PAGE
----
Kurdistan Region approves emergency well-drilling plan to combat drought
ERBIL (Kurdistan 24) – Erbil Governor Omid Khoshnaw announced on Tuesday the start of a new campaign to dig underground wells in the province to remedy a current water crisis across the autonomous Kurdistan Region.
Khoshnaw said in a joint press conference held with the UAE Consul General in Erbil that the regional Council of Ministers had decided to allocate a special financial budget to combat drought in the Kurdistan Region.
"Within the framework of the national campaign to confront drought this year, we appealed to the humanitarians and the consulates of countries in the region to cooperate with us in contributing to the drilling of wells, noting that the UAE has responded through its consulate and the Emirates Red Crescent, and they have expressed their willingness to dig several wells,” he said.
Khoshnaw pointed out that the UAE Consulate will begin its first steps in digging a well in the Qushtapa area, pointing out that the well had reached concerning depths regarding the lack of water volume in which engineers had to dig 670 meters to reach the groundwater, "which in itself is a dangerous level," he added, calling on citizens to ration their water consumption.
Earlier in the week, officials announced the effect that water shortages have had on the annual state-run wheat marketing process for the current season's crop.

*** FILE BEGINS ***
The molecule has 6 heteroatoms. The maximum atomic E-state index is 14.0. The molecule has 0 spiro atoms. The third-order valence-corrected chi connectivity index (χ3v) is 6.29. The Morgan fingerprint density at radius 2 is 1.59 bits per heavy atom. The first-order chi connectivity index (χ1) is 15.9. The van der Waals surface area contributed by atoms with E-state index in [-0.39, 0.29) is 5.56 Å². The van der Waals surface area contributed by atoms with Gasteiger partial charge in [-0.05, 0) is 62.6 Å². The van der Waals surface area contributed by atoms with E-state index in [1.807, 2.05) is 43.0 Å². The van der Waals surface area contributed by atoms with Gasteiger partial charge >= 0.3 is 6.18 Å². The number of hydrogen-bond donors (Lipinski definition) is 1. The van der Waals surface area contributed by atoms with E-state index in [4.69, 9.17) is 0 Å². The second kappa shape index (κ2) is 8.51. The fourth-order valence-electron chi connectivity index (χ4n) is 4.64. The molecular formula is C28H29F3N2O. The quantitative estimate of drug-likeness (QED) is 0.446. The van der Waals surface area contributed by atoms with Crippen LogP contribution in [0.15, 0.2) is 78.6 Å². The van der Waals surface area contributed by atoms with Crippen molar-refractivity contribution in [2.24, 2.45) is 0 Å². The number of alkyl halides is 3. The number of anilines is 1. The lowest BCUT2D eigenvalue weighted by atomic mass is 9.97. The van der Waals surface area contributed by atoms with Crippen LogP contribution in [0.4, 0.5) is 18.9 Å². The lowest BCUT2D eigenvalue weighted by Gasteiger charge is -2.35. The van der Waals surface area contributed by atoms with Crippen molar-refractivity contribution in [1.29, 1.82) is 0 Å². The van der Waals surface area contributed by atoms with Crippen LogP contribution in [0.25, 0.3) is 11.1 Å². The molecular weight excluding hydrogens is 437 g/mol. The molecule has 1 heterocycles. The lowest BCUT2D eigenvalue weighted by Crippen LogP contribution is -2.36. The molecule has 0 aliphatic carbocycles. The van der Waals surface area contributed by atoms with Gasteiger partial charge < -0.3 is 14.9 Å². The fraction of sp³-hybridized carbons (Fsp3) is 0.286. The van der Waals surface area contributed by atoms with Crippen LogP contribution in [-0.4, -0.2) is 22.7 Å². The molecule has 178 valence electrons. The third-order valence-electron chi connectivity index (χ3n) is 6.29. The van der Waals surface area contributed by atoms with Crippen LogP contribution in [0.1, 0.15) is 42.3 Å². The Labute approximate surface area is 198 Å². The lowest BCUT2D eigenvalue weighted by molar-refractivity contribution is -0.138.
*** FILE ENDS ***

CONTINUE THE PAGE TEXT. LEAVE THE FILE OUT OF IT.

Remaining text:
Over the past weeks, newly harvested grain only partially filled silos in the autonomous federal region of Iraq, having received less than the quantity specified by the federal government in Baghdad to be sufficient to support the region's farmers and food needs of the public.
According to officials, the plan is to disburse five billion Iraqi dinars ($3.4 million) to farmers and other agricultural workers through banks in the region as a down payment for this year's wheat crop.
Haji Youssef Mohammed, who has been farming for 30 years, told Kurdistan 24, "The wheat harvest for this season is less than it was in previous years, and its prices are rising," adding that "the quality of wheat for this season was not the same as in previous years."
He pointed out that the primary reason for this was drought, stressing that the quality was, in general, quite poor because the rows of plants did not get enough water to flourish and produce a top-shelf product.
"The prices for wheat of the worst grade of quality for this season are much higher than those for the highest grade crops in previous years."
Editing by John J. Catherine